I think of the Harold & Kumar movies as being in the same school as In Living Color, in terms of having a lot of racially provocative humor, but mostly which seems to come from a thoughtful place. You’ve worked with other comedians that play with race and ethnicity, like Margaret Cho in Bam Bam and Celeste. How do you find that balance between racially provocative humor and just racist gags?

I don’t write it, but what I feel like works about it is the attitude. First, the humor assumes, the writers assume, and the movies assume that you’re not a racist, and we all think it’s as silly as these guys do. That’s step one, and that’s why it works. Secondly I feel like, with the characters, we talk about race, but for the characters it isn’t what their lives or personalities are about. And therefore, it feels commensurate with people’s identities and the audience’s identities and how they feel about themselves. Race is a part of life. It comes in and out of focus, it come to prominence and then recedes, and that’s how we treat race in these movies. Sometimes it pops up, sometimes it’s funny, sometimes it’s not. So there’s something about it that feels – although it’s heightened, it proportionally feels correct.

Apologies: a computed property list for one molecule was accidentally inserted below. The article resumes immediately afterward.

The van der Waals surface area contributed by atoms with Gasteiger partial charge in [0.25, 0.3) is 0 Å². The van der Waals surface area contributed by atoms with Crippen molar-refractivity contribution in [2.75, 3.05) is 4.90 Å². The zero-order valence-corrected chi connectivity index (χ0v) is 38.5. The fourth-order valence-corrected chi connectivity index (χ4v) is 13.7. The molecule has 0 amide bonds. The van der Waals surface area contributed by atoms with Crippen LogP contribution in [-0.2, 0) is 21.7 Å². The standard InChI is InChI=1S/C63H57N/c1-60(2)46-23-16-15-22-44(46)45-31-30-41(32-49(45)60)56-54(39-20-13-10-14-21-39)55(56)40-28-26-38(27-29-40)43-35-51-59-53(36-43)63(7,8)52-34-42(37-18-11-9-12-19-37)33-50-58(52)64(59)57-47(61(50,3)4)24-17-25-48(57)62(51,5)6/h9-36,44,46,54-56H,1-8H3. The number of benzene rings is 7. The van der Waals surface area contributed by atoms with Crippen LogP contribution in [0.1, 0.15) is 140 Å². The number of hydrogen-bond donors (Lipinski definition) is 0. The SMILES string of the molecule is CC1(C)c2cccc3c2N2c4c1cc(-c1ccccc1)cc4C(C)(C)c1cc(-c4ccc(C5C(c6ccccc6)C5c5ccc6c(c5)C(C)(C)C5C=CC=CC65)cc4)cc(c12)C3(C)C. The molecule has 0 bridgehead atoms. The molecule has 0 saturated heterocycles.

Do you ever get any flack from the feminist perspective? This film contains a fairly unambiguous sexual assault against a woman, even though it’s played for comedy.